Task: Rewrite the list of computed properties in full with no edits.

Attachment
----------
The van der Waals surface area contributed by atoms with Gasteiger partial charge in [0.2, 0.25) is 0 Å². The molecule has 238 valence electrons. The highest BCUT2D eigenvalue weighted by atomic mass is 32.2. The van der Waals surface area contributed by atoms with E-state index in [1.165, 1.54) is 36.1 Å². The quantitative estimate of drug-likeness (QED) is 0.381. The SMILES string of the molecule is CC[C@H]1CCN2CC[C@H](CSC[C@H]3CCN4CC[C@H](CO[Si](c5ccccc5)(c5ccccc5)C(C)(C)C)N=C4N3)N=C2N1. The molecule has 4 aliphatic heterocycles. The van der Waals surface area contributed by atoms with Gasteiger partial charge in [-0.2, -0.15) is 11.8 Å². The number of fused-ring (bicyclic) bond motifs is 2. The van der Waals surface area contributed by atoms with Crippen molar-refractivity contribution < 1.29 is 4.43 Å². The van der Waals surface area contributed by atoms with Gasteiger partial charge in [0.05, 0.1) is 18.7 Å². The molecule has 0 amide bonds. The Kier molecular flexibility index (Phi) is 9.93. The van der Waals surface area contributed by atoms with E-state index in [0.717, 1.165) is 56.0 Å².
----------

The van der Waals surface area contributed by atoms with Gasteiger partial charge in [0.2, 0.25) is 0 Å². The molecule has 238 valence electrons. The highest BCUT2D eigenvalue weighted by atomic mass is 32.2. The van der Waals surface area contributed by atoms with E-state index in [1.165, 1.54) is 36.1 Å². The quantitative estimate of drug-likeness (QED) is 0.381. The SMILES string of the molecule is CC[C@H]1CCN2CC[C@H](CSC[C@H]3CCN4CC[C@H](CO[Si](c5ccccc5)(c5ccccc5)C(C)(C)C)N=C4N3)N=C2N1. The molecule has 4 aliphatic heterocycles. The van der Waals surface area contributed by atoms with Gasteiger partial charge in [-0.2, -0.15) is 11.8 Å². The number of fused-ring (bicyclic) bond motifs is 2. The van der Waals surface area contributed by atoms with Crippen molar-refractivity contribution < 1.29 is 4.43 Å². The van der Waals surface area contributed by atoms with Gasteiger partial charge in [0.05, 0.1) is 18.7 Å². The molecule has 0 amide bonds. The Kier molecular flexibility index (Phi) is 9.93. The van der Waals surface area contributed by atoms with E-state index in [0.717, 1.165) is 56.0 Å².